Nikon D700 dust example at f22 / f8
100% crop, 50mm at f22
100% crop, 50mm at f8
At f22, two small dust marks were faintly visible on the image and we’ve cropped the darkest of them above on the left. At f16, they grew fainter and by f11 had effectively become almost invisible. At f8, there was no sign of any, and to illustrate this we’ve cropped the exact same area from the f8 sample and shown it above right. If you save this image to your computer and apply Auto Levels, you’ll see the dust mark towards the bottom of the frame.
So like the D300 before it (and most DSLRs), some dust can remain in the D700 even after its filter has vibrated. We’ve seen worse examples, but any D3 owners tempted by the D700 for this feature should know it’s far from infallible, and you won’t be able to retire the manual blower just yet. We also tried applying a dust reference frame to a RAW file in Capture NX, but the dust marks described above remained.
Nikon D700 sensor and processing
The headline feature of the D700 is of course its full-frame FX-format sensor; this makes it the second full-frame model from Nikon, after the flagship D3. In fact the D700 shares exactly the same 12.1 Megapixel sensor as the D3, measuring 36×23.9mm and delivering images with a maximum resolution of 4256×2832 pixels.
The D700 offers two lower resolutions, along with a variety of compression settings. There’s three JPEG modes: Fine, Normal and Basic, and you also get to choose whether the compression is prioritised to maintain a consistent file size or for quality. Unusually for a modern camera, there’s also the addition of an 8-bit TIFF option.
If the D700 is fitted with a DX-format lens and set to the default Auto DX Mode, the maximum resolution drops to 2784×1848 pixels, or 5.1 Megapixels. Once again though you still have the option of two lower resolutions, along with all the JPEG compression options. As described in the lens section above, it is possible to disable the Auto DX Format option and select the full FX frame even when shooting with DX-format lenses. This will use the full sensor area and resolution, although since DX lenses are only corrected for a smaller frame, the quality will deteriorate significantly towards the corners of the larger FX frame.
In terms of RAW files, the D700 also gives you plenty of choice. You can record them as uncompressed data or with lossy or lossless compression. You can choose between 12 bit and 14 bit tonal depth, and once you’ve chosen your desired RAW type, you can accompany it with a JPEG at any compression setting. Unlike the D300, switching to 14-bit RAW files does not compromise the continuous shooting speed – this is a key feature of the D700, which matches the flagship D3.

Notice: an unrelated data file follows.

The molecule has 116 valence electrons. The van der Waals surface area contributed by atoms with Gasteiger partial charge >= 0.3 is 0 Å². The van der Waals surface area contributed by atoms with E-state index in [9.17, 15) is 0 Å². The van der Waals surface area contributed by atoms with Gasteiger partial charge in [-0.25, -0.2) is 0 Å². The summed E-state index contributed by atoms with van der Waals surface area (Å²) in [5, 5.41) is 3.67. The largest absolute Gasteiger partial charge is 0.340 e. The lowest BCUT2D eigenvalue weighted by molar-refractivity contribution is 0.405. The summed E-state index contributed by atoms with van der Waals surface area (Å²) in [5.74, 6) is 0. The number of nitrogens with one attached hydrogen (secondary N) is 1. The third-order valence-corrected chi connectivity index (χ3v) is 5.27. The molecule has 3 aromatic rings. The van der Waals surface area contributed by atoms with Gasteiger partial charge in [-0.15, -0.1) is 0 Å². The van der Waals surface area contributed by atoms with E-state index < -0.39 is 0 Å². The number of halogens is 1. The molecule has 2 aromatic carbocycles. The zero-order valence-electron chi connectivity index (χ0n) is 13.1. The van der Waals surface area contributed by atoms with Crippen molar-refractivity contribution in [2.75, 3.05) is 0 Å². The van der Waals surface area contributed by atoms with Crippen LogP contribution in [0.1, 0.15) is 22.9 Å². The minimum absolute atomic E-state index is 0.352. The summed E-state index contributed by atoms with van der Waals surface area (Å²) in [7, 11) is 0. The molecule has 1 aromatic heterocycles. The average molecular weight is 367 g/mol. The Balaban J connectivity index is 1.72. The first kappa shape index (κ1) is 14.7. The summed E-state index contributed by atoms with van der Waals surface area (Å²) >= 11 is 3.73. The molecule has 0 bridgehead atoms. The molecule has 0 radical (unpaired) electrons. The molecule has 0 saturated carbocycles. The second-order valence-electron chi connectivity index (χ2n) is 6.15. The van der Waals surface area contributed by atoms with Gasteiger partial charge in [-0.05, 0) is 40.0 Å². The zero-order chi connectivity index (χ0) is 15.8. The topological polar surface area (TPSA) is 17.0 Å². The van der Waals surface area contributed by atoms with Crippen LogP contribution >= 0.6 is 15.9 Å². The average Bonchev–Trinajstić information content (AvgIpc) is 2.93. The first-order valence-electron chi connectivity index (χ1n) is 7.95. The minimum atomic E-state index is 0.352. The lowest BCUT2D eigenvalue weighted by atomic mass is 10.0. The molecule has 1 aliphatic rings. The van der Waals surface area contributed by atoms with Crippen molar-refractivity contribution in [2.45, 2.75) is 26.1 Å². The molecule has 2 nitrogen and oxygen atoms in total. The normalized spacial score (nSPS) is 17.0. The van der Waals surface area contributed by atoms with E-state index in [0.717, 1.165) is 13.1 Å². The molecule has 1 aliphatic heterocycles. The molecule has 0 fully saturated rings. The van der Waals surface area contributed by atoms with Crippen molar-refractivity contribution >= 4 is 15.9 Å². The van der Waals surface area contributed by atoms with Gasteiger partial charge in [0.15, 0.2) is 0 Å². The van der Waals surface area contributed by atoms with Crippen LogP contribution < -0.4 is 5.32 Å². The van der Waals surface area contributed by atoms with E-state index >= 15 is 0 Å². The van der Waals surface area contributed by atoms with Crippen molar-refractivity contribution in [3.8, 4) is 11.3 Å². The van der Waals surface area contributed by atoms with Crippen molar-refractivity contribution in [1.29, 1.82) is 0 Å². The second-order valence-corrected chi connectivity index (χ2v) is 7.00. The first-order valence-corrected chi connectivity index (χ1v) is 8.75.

Nikon supplies basic conversion software for RAW files, but sadly the more sophisticated Capture NX software appears to have become an optional accessory again after the initial trial of offering it free with early D300s. This decision may vary depending on your region though, so check with your supplier for details. We just hope Nikon makes a solid decision at some point to include Capture NX, at least with its higher-end DSLRs – remember all Canon DSLRs come with its Digital Photo Professional software for free.
With the D700 recording a FX frame at its full 12.1 Megapixel resolution, best quality Fine JPEGs typically measure 5.7MB each, while lossless compressed RAW files measure 13.3MB in 12-bit or 16.3MB in 14-bit. Switch to lossy compression and the 12 and 14-bit RAW files fall to 11 and 13.8MB respectively, Opt for no compression and they increase to 18.8 and 24.7MB respectively, Finally, you’re looking at about 35.9MB for an 8-bit TIFF
Switch to the smaller DX frame at its full 5.1 Megapixel resolution and best quality Fine JPEGs typically measure 2.5MB each, while lossless compressed RAW files measure 5.7MB in 12-bit or 7.7MB in 14-bit. Switch to lossy compression and the 12 and 14-bit RAW files fall to 4.7 and 6MB respectively, Opt for no compression and they increase to 8.1 and 10.7MB respectively, Finally, you’re looking at about 15.3MB for an 8-bit TIFF. All file size figures here are quoted by Nikon.
The D700’s base sensitivity runs between 200 and 6400 ISO with additional Lo 1, Hi1 and Hi2 options representing 100, 12800 and a whopping 25600 ISO respectively. These higher sensitivities are inherited from the D3 and are another differentiator with the D300, not to mention almost every other DSLR.
High ISO Noise reduction is applied at 2000 ISO and above, but you get the choice of four settings: Low, Normal (the default), High, and Off, although even when ‘Off’, there’s some noise reduction applied above Hi 0.3 (8000 ISO). You can see how the same image looks at all sensitivities and NR settings in our Nikon D700 High ISO Noise and Noise Reduction results pages.